I do not want to get into a debate concerning the future direction of Huawei without Google products. I simply think the AppGallery is still in its infancy. The whole point of contention here is whether you are familiar with the various available workarounds to overcome the lack of the Google Play Store. For example, the AppGallery offers an application called TrouvApp. While TrouvApp is not a store by itself, it does list the most popular Android apps and informs you of whether the app is available outside of the Google Play Store. This has proven to be very useful whenever you no longer have access to GMS. It was through TrouvApp that I found my list of 'must-haves': Facebook, WhatsApp, Instagram, and Twitter. If you look at my screenshots about apps, you'll see what I'm talking about. There is also Phone Clone which works quickly and efficiently. Finally, APKPure is a lifesaver when it comes to downloading these essential applications.

As you can see, there are alternatives out there. It will certainly take some time before we can envisage a world without GMS. The decision lies in the hand of the consumer: whether you have the patience to live without Google's range of services. During such times when most of us are stuck at home due to the lockdown, we might not be too enthused with having to jump through hoops in order to get up and running with the P40 Lite. In any case, the Huawei P40 Lite is worth exploring if you are patient enough to work around the lack of GMS.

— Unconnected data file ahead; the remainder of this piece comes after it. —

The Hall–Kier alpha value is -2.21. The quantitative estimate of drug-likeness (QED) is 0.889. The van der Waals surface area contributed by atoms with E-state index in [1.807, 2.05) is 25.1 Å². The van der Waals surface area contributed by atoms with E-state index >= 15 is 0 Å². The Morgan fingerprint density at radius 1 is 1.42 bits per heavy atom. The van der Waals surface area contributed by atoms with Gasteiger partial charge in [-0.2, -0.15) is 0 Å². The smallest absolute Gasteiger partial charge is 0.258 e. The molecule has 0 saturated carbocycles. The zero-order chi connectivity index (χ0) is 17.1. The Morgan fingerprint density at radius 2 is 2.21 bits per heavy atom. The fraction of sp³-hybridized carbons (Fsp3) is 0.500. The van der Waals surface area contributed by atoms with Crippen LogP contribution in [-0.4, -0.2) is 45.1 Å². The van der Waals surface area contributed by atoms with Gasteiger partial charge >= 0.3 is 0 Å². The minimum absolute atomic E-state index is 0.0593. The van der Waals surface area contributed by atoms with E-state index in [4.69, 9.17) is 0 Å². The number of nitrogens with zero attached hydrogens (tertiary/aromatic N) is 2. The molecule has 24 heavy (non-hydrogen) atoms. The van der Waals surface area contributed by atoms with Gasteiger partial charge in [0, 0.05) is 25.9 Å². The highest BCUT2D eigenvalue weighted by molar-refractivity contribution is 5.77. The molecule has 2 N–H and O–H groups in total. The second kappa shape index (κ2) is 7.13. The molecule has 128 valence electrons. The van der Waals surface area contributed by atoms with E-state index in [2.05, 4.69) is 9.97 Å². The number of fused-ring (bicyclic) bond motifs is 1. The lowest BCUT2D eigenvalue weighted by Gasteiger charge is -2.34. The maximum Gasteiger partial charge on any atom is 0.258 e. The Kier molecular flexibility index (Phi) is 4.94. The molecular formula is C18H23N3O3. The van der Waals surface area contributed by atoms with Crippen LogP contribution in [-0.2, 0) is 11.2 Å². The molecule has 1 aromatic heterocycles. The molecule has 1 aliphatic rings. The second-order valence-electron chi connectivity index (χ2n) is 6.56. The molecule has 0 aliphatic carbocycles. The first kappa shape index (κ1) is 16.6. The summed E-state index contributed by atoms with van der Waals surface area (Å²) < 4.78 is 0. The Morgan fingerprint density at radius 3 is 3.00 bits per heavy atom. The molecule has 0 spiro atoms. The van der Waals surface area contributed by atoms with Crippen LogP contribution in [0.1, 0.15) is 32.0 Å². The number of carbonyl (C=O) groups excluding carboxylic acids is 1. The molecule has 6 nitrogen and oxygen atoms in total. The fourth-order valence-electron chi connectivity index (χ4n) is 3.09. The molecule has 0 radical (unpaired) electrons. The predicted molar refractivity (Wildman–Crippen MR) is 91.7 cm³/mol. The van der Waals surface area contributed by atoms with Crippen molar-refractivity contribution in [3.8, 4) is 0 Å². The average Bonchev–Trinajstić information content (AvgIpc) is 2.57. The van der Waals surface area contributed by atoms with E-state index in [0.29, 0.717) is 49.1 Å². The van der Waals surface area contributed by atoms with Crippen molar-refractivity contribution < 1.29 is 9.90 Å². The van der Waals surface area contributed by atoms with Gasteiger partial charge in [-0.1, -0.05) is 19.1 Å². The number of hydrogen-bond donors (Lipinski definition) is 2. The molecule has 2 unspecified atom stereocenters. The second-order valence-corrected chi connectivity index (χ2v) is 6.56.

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4 comments

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  • Erudin 3 months ago Link to comment

    Looks good, no Google trace and track app on it.


  • Nice phone, very smart and features are good to use.


  • marco sarli
    • Admin
    5 months ago Link to comment

    In my opinion being rid of Google is a good thing. Not a fan of Huawei but the effort is commendable. I am curious about what the post-covid era will bring. No GMS monopoly would be a good thing, removable batteries and devices built to last , reasonable prices , less novelties and an end to the new devices carousel would be the thing.


  • storm 5 months ago Link to comment

    It looks like two disparate stacked slabs. Odd.

    Huawei has enough other negative baggage besides google support that I'm just not interested.
    Bloat
    Senseless reskinning hides too much. Samsung does this too.
    Update support
    Long term construction quality is poor. The USB port has been a recurring problem on multiple devices.